Pro Tip: The commercial architectural paint standard is AAMA 2603-05. Any manufacturer meeting that standard will meet yours too.
Grids are aesthetically pleasing, but a maintenance headache. Unless, that is, they’re mounted in between the glass panes.
If you go that route, not only to you avoid the continuous, messy cleaning involved, you’ll likely also get a warranty in the 10-year range. So if you would like a grid, opt for something encased.
When windows are tested, an equivalent of a 25 mph wind is simulated against the window. Manufacturers measure the air penetration, then weather strip to stop as much as possible.
Wool pile with poly fin is the best weather-stripping materials. It stays flexible in cold weather. Avoid PVC weather-stripping, as it can tear.
“Glazing” and glass are the same thing. Glazing is simply the glass cut to a specific size. You’ll always want a sealed, double-paned insulating unit. And an AAMA approved cellular foam tape with a silicone cap-bead will seal the glass onto the frame itself.
Pro Tip: Beware a window made with a process called “swiggle edge”, in which a cheaper spacer is used between two panes of glass.
AAMA, ASTM, NFRC: The Standard Bearers and Why They’re Important
We’ve mentioned a few different standards as we detailed the characteristics. AAMA and ASTM, for example, are both organizations that create standards for the building industry. But who are these organizations setting the standards, and why should you entrust your window quality to them?
AAMA – American Architectural Manufacturers Association (aamainfo)
As the AAMA tells you on their website, since 1936 they’ve been a strong advocate for manufacturers and professionals in the fenestration industry with respect to product certification, standards development, education and training, legislative regulations, building and energy codes.
NFRC – National Fenestration Rating Council
The NFRC is the leader in energy performance information, education, and certified ratings for fenestration products. This is a great video that explains the NFRC label that appears on windows, and how it can save you money.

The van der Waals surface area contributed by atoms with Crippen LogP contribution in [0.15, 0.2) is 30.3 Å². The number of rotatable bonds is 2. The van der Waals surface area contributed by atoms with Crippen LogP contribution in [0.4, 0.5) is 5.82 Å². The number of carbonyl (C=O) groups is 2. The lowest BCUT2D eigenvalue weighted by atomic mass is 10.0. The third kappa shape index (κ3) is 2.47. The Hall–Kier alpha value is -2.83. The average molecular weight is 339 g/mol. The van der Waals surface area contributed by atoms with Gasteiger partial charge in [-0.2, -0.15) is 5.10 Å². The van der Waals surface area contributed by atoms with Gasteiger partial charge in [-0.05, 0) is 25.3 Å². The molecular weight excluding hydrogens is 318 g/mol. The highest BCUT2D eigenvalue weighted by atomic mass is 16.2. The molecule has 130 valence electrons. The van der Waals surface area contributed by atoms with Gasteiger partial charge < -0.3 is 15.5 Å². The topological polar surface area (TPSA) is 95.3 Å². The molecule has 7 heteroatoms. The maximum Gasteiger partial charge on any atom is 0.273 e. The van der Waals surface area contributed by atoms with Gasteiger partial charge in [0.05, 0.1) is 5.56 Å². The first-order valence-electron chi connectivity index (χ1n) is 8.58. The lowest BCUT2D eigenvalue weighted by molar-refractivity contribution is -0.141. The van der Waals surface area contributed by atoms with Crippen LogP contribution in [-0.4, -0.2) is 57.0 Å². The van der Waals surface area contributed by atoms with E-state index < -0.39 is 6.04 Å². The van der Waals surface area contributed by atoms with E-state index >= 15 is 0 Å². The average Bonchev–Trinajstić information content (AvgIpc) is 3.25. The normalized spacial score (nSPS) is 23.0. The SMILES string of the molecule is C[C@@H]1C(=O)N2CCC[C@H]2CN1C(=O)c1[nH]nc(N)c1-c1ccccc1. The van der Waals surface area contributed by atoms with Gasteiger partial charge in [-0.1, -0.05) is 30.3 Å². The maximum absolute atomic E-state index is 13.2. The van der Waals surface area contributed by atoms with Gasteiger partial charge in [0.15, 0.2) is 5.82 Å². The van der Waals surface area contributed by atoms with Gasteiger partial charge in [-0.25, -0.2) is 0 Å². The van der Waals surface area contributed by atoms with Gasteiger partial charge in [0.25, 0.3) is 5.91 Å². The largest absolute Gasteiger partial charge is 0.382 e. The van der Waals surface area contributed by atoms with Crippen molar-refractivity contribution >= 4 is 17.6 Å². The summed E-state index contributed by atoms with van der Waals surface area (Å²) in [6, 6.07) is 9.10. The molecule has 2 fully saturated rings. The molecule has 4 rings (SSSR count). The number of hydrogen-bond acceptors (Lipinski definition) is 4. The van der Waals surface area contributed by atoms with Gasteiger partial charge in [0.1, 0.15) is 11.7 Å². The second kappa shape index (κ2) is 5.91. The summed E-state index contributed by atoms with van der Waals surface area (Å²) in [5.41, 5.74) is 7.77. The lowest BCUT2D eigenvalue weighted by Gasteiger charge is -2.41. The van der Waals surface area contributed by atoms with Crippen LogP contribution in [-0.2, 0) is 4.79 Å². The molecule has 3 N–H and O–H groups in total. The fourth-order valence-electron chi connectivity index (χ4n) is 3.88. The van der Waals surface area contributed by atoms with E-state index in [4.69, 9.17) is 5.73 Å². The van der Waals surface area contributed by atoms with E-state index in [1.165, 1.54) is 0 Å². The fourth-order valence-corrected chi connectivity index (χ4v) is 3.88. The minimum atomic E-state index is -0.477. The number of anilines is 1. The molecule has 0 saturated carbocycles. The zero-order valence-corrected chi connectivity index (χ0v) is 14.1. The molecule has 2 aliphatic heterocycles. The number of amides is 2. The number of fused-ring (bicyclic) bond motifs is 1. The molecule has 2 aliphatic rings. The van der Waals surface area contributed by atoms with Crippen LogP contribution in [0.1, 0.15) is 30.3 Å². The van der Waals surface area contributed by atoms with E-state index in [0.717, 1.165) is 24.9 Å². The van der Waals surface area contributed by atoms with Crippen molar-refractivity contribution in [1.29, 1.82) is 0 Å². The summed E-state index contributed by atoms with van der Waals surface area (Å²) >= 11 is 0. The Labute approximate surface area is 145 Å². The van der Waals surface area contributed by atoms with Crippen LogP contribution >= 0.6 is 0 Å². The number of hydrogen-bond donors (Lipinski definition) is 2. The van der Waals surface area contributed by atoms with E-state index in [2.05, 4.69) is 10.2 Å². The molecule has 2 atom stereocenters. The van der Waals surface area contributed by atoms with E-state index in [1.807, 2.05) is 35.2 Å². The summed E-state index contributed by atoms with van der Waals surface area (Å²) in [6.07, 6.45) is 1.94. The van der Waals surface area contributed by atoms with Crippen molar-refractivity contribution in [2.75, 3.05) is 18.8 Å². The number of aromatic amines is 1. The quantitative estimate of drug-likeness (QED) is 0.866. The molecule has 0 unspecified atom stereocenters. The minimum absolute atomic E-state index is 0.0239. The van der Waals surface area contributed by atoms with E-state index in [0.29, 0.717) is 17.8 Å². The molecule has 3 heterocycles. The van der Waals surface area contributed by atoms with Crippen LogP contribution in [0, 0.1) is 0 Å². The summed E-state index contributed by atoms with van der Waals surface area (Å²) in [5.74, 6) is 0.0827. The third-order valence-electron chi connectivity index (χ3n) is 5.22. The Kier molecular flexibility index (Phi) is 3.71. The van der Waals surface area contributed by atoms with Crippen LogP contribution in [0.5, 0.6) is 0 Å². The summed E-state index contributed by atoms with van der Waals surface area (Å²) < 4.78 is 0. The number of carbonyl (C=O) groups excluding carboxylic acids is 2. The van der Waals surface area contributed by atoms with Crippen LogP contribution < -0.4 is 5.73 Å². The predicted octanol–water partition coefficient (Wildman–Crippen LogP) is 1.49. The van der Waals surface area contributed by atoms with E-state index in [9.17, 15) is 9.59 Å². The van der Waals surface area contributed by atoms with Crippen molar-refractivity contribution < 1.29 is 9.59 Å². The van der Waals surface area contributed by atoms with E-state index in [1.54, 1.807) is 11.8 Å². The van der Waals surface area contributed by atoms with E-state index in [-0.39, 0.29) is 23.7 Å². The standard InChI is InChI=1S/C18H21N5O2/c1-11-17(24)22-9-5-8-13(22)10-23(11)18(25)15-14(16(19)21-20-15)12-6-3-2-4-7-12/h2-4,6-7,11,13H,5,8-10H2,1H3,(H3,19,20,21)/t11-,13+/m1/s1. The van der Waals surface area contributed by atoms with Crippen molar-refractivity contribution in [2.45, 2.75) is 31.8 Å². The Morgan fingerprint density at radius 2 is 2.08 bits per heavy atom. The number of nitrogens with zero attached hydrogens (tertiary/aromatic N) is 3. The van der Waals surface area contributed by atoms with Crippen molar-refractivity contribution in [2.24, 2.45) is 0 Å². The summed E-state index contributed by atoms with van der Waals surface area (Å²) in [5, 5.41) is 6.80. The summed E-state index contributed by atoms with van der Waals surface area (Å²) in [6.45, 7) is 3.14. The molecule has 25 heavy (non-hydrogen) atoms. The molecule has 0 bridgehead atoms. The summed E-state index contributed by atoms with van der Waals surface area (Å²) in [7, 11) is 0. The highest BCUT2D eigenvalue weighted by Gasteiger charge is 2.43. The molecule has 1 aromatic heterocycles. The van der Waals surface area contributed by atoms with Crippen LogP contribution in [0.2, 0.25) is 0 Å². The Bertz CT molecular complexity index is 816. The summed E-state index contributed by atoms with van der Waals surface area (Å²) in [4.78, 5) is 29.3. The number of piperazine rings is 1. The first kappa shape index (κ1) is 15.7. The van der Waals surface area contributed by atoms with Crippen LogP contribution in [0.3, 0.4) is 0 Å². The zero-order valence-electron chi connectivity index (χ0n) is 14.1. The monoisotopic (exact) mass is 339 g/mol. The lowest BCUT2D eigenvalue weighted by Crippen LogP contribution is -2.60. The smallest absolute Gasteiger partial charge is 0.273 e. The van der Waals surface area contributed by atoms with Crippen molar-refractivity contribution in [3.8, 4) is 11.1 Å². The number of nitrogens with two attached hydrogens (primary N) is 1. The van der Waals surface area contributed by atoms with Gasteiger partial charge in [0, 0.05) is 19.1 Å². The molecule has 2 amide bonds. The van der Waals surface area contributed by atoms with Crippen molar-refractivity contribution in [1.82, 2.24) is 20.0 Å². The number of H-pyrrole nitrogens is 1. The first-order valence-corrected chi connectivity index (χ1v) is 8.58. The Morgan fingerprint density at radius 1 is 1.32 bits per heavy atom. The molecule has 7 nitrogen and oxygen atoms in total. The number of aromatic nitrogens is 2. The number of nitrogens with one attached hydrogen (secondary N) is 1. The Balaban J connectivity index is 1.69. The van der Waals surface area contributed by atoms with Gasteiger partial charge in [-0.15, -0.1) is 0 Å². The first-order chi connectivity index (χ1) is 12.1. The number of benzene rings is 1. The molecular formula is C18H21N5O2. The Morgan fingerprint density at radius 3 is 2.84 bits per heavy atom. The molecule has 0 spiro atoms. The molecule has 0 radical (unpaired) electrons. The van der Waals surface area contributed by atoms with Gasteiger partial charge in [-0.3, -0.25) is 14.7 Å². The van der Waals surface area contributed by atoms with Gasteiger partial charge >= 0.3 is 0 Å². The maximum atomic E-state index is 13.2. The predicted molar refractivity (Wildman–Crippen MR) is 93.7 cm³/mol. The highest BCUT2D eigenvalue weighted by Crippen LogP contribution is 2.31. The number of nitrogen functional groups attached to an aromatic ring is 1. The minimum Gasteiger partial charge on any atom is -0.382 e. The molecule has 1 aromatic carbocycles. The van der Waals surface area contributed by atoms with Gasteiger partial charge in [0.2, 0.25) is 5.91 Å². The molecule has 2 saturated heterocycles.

ASTM International – American Society for Testing and Materials
The ASTM provides over 12,000 standards globally in a variety of industries.
What the Heck is AAMA/WDMA/CSA 101/I.S.2/A440-11?
The umbrella standard for every window is the AAMA/WDMA/CSA 101/I.S.2/A440-11. It is the North American fenestration standard/specification for windows, doors and skylight.
This is a voluntary standard, but one you’ll want your window manufacturer to follow. Here’s an excerpt of the full standard, if you’re up for some light reading.
A quality window will adhere to the standards set forth by these organizations. Here are the standards the Plyco windows meet, for example:
Really, It’s all About The Window Installation
All these standards mean little, however, unless the window is properly installed.
The key to a quality installation is preventing the penetration of air and water. Water follows air; anything that air can get through, water will as well. The perimeter of a window needs to be effectively sealed, with the proper taping between the outside skin and the window frame itself.
As you might have guessed, ASTM has a standard for installation – ASTM 2112, but don’t bother asking your contractor if they adhere to it.
The standard is complicated and detailed, and it’s the job of the manufacturer and their team of engineers to provide the proper instructions and documentation for the installation pros.
The Big Takeaway: A Little Knowledge of Standards Goes a Long Way
We’ve provided you with more knowledge than you’ll likely ever need when you’re purchasing a window for a pole-barn. Our goal was not to make a Wikipedia sized webpage on windows specs: It was to show you the essential quality guidelines for your windows.
Nine times out of 10, the windows you choose and the builder who installs them will meet all the standards listed above. But there may be occasions when you run into a builder who takes a few shortcuts to keep costs down. Again, it’s rare, but we’ve seen it happen.
Quality is the key to long-lasting windows, and ultimately reduced energy and maintenance costs. Pay attention to these quality attributes to be certain you blend quality and cost-savings.